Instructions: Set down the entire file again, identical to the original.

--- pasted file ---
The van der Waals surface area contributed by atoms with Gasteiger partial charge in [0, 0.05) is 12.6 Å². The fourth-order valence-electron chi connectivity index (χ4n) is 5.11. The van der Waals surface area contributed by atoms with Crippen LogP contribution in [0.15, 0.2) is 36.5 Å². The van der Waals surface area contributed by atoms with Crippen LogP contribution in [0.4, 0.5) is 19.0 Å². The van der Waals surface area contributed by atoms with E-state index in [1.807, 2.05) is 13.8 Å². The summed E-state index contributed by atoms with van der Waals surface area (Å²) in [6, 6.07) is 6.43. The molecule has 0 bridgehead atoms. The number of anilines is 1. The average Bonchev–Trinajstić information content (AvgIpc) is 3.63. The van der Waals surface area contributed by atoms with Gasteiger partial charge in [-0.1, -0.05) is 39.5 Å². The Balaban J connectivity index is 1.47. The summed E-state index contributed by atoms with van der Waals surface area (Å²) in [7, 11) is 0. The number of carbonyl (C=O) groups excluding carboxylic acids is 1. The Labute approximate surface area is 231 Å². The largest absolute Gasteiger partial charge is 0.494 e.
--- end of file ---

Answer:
The van der Waals surface area contributed by atoms with Gasteiger partial charge in [0, 0.05) is 12.6 Å². The fourth-order valence-electron chi connectivity index (χ4n) is 5.11. The van der Waals surface area contributed by atoms with Crippen LogP contribution in [0.15, 0.2) is 36.5 Å². The van der Waals surface area contributed by atoms with Crippen LogP contribution in [0.4, 0.5) is 19.0 Å². The van der Waals surface area contributed by atoms with E-state index in [1.807, 2.05) is 13.8 Å². The summed E-state index contributed by atoms with van der Waals surface area (Å²) in [6, 6.07) is 6.43. The molecule has 0 bridgehead atoms. The number of anilines is 1. The average Bonchev–Trinajstić information content (AvgIpc) is 3.63. The van der Waals surface area contributed by atoms with Gasteiger partial charge in [-0.1, -0.05) is 39.5 Å². The Balaban J connectivity index is 1.47. The summed E-state index contributed by atoms with van der Waals surface area (Å²) in [7, 11) is 0. The number of carbonyl (C=O) groups excluding carboxylic acids is 1. The Labute approximate surface area is 231 Å². The largest absolute Gasteiger partial charge is 0.494 e.